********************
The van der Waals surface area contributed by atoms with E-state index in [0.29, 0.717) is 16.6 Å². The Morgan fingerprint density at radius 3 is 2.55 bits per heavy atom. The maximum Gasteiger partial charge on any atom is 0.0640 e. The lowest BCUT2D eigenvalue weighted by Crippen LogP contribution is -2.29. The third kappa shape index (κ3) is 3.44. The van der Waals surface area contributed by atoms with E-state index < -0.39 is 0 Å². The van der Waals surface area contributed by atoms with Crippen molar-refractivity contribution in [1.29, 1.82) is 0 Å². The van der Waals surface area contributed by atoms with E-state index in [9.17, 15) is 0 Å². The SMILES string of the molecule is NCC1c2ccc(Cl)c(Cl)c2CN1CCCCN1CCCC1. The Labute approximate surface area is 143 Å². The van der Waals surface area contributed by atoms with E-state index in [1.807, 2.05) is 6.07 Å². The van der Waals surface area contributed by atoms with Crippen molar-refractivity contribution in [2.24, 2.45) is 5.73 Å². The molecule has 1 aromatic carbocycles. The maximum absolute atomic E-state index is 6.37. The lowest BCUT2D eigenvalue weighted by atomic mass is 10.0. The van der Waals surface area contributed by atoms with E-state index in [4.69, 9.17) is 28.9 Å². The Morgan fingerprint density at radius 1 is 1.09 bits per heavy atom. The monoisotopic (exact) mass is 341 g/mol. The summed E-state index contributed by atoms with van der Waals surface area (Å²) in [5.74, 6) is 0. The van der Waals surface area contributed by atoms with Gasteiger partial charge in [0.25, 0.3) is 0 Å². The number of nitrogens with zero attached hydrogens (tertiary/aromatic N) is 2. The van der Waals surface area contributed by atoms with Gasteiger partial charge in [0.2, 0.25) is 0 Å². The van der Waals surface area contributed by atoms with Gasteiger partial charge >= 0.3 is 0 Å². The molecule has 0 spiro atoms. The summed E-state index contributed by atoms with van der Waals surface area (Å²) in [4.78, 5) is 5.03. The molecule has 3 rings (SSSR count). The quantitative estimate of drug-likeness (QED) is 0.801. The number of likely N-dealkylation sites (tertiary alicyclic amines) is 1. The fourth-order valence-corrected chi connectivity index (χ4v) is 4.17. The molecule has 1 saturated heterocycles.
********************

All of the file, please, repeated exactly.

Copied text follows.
The van der Waals surface area contributed by atoms with E-state index in [0.29, 0.717) is 16.6 Å². The Morgan fingerprint density at radius 3 is 2.55 bits per heavy atom. The maximum Gasteiger partial charge on any atom is 0.0640 e. The lowest BCUT2D eigenvalue weighted by Crippen LogP contribution is -2.29. The third kappa shape index (κ3) is 3.44. The van der Waals surface area contributed by atoms with E-state index < -0.39 is 0 Å². The van der Waals surface area contributed by atoms with Crippen molar-refractivity contribution in [1.29, 1.82) is 0 Å². The van der Waals surface area contributed by atoms with E-state index in [9.17, 15) is 0 Å². The SMILES string of the molecule is NCC1c2ccc(Cl)c(Cl)c2CN1CCCCN1CCCC1. The Labute approximate surface area is 143 Å². The van der Waals surface area contributed by atoms with E-state index in [1.807, 2.05) is 6.07 Å². The van der Waals surface area contributed by atoms with Crippen molar-refractivity contribution in [2.24, 2.45) is 5.73 Å². The molecule has 1 aromatic carbocycles. The maximum absolute atomic E-state index is 6.37. The lowest BCUT2D eigenvalue weighted by atomic mass is 10.0. The van der Waals surface area contributed by atoms with E-state index in [4.69, 9.17) is 28.9 Å². The Morgan fingerprint density at radius 1 is 1.09 bits per heavy atom. The monoisotopic (exact) mass is 341 g/mol. The summed E-state index contributed by atoms with van der Waals surface area (Å²) in [5.74, 6) is 0. The van der Waals surface area contributed by atoms with Gasteiger partial charge in [0.25, 0.3) is 0 Å². The number of nitrogens with zero attached hydrogens (tertiary/aromatic N) is 2. The van der Waals surface area contributed by atoms with Gasteiger partial charge in [0.2, 0.25) is 0 Å². The van der Waals surface area contributed by atoms with Gasteiger partial charge >= 0.3 is 0 Å². The molecule has 0 spiro atoms. The summed E-state index contributed by atoms with van der Waals surface area (Å²) in [4.78, 5) is 5.03. The molecule has 3 rings (SSSR count). The quantitative estimate of drug-likeness (QED) is 0.801. The number of likely N-dealkylation sites (tertiary alicyclic amines) is 1. The fourth-order valence-corrected chi connectivity index (χ4v) is 4.17. The molecule has 1 saturated heterocycles.